Under the Europe for Citizens programme, the students of the Polytechnic of Economics Alternative Secondary Grammar School studied how civil society had contributed to the fall of dictatorship and the transition to democracy. Within the “Let’s Build a Democratic Europe Together” project, they examined the issue in five European countries: Hungary, Germany, Poland, Slovakia and Greece. Besides the programme events, the era was also presented through video interviews made by the students, as well as questionnaires and exhibitions. We asked Project Coordinator Adrienne Varga about the experiences.
History at close quarters
Why did you consider it important to apply within the European Remembrance programme?
Our school runs a number of international projects; we want our students to gain intercultural experience, to meet other young Europeans and to learn about other cultures and the history of other countries. In this project, the partners address various issues from the last decades of the dictatorial regimes of their respective countries. We are the main beneficiaries of the programme; our topic is the struggle for the freedom of press in the 1970’s and 80’s and the appearance of samizdat.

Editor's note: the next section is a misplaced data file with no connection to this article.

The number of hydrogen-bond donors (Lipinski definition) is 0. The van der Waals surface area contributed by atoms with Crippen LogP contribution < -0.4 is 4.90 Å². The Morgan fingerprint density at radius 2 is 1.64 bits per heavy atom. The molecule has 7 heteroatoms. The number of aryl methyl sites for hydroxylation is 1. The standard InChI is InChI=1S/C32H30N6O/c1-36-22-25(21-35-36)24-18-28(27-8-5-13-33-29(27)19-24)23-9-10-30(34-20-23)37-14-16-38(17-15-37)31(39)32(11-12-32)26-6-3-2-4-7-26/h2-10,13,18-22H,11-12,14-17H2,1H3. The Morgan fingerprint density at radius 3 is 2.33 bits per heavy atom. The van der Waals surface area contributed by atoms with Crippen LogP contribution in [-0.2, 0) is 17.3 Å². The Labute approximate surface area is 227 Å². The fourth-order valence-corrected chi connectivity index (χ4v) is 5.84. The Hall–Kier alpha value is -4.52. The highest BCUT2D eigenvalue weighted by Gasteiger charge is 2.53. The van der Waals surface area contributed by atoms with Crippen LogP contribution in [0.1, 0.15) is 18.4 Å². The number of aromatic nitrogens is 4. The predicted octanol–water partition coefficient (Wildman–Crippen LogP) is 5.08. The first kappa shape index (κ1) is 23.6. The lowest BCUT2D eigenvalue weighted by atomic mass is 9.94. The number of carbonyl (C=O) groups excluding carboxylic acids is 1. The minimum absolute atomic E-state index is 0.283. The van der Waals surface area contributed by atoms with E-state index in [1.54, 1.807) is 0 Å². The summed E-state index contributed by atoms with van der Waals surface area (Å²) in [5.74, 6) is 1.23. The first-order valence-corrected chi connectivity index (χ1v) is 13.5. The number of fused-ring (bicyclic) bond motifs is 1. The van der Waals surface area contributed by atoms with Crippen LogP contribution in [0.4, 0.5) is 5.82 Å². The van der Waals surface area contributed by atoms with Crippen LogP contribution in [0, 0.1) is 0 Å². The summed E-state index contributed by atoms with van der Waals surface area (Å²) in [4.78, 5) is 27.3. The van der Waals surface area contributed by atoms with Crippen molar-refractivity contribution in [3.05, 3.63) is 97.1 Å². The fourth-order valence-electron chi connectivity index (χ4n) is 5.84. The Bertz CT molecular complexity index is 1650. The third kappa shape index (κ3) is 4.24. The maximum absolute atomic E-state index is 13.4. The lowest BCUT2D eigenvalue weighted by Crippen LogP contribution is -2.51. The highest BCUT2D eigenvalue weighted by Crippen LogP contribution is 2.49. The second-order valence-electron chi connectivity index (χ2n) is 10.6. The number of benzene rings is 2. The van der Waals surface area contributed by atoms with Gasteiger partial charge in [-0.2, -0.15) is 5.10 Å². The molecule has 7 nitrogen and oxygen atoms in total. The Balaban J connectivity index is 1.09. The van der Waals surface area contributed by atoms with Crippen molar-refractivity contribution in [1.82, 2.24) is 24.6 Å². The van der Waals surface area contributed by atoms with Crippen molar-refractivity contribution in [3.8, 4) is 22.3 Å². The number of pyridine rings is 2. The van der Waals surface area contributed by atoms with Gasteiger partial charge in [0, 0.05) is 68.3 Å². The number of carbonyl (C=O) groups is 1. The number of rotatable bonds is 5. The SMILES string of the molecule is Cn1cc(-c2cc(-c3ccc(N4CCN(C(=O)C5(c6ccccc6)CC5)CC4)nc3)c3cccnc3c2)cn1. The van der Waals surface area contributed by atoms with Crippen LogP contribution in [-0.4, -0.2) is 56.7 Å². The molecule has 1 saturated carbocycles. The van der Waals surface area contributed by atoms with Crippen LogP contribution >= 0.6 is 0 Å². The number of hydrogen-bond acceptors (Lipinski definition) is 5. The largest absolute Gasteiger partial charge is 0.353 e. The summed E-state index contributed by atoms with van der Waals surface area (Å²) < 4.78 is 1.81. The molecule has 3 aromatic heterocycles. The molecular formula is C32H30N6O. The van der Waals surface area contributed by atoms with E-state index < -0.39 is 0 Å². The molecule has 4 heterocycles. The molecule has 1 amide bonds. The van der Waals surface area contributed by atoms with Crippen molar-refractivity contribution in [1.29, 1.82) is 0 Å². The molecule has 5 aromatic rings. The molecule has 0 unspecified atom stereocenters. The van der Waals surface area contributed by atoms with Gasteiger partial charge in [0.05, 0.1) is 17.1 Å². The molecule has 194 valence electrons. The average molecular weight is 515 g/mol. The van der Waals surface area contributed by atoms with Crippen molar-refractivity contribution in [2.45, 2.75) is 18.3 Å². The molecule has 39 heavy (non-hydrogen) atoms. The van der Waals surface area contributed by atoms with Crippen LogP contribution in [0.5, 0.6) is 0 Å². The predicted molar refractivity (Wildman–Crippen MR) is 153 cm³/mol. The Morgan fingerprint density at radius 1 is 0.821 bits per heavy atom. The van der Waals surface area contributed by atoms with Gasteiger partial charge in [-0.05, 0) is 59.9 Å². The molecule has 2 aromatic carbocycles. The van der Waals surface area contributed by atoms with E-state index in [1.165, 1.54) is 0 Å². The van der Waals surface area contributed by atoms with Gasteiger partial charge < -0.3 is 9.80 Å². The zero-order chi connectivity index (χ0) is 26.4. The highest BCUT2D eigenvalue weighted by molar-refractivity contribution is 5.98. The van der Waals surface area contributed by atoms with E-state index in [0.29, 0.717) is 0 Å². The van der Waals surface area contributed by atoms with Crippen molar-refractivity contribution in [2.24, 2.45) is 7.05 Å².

What topics did your foreign partners choose?
The Polish partner focuses on the Solidarity union movement, whereas our German and Slovakian partners study the civil activities supported by the Church in the German Democratic Republic and Czechoslovakia. Greece had a military dictatorship between 1967 and 1974; our Greek partner studies the university strike and demonstrations of autumn 1973, which eventually led to the fall of the junta. Our foreign partners are not schools, but civil organisations; however, they, too, laid great emphasis on involving young people in the programme. With the exception of Slovakia, each country organises a public event, where we seek to involve not only the project partners, but also the local citizens.
What joint efforts had preceded these events?
In each country, a questionnaire was completed about how people had lived in the era of dictatorship, how they assessed the given period in retrospect, and how much they knew about their partners’ topics. The questionnaires were processed in an analysis, summarised by a sociologist, and the description of the historical background to it was written by a history teacher colleague of ours. The students made video interviews with civilians who had participated in the struggle against the dictatorship and contributed to its fall. In Hungary, we interviewed six former activists who had written, edited, printed or distributed samizdat in the 1970’s and 80’s.